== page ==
Now, we can propound Germainís researches directly. We suppose ††as a primitive answer from equation (3) includes numbers not divisible by "".† We choose arbitrary prime number "p" that is congruent in relative to module "" with unit, namely in below form:

That "m" is an integer number. We suppose none of, †and †are divisible by "p". Since, therefore an integer number like "" exists so:†††††††††††† [5]

If we multiply equality (3) in and change it as congruence, it is obtained:

,

That †and aren't divisible by "p".

We call integer number "as degree of "" in relative to module "p" if a number like "" not be congruence with "0" to module "p" exists so:

More over, we call two numbers "" and ""from "" degree as neighbor in relative to module "p", when:

†The congruence that we proved above, according to this naming means that if no one of , †and †are divisible by "p", then neighborhoods from "" degree will exists in relative to module "p".

Now, we suppose that one of numbers, †and †are divisible by "p"††††† (and according to primality of these numbers only one of them). For clarifying the situation, we suppose †to be divisible by "p". Then one (and only one) of factors in Abel formula †(see relation 7) namely †and ††that are coprime is divisible by "p".

Suppose †is divisible by "p". So †isnít divisible by "p" then:

In other word, it is resulted from formulas (7) of Able:

Therefore:

;

†Therefore, if "" not be congruence with "0" to module "p", then again same neighborhoods of "" degree exist in relative to module "p". At last, suppose †is divisible by "p". So in relation (4) (that), all terms of right side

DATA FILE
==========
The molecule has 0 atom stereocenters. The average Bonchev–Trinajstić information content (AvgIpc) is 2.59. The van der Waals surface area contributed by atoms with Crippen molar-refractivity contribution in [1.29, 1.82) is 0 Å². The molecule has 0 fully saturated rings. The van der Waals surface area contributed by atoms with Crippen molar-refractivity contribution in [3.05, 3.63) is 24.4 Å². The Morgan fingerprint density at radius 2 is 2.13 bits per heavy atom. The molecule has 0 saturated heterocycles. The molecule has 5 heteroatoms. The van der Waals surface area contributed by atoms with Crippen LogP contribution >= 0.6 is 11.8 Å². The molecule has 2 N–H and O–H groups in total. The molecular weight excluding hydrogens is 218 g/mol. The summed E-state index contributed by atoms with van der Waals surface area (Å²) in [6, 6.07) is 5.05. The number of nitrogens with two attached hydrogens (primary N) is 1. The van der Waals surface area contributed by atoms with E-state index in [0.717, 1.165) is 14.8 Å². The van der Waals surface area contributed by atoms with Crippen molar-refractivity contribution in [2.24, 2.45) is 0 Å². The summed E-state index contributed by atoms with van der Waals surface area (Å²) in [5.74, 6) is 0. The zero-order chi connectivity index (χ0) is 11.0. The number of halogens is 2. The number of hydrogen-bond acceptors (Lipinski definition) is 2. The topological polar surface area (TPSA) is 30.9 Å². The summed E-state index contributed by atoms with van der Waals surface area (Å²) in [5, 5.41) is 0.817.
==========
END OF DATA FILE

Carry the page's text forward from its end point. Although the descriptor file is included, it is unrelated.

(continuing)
except the last term , are divisible by "p" and therefore, we have:

but according to Abel's formula:

†;

† ;

†;

That "" is a number that for it:

(It is clear that †or †isnít divisible by "p").

Therefore, it is proved that number "l" is from degree "l" for †in relative to module "p".

Validity of below theorem also is proved.

19.4. Sophie Germainís theorem

Suppose that an integer number like "m" exists for prime number †so that

1. is a prime number

2. There isnít any neighborhood between numbers from degree "" in relative to module "p".

3. Number "" is not from degree "" in relative to module "p". Then, for power "", the first case of Fermatís theorem is correct.† For testing the specific cases of conditions (2) and (3) of this theorem, it should be noted that below congruence is established for every "" with degree "" in relative to module "":††††

††††††††††† (11)

In fact, if that "" is not congruence with "0" to module "p", then according to Fermatís small theorem:

19.4.1. Problem

Prove the inverse of this theorem. Every answer of "" from congruence (11) is from degree -th in relative to module "p".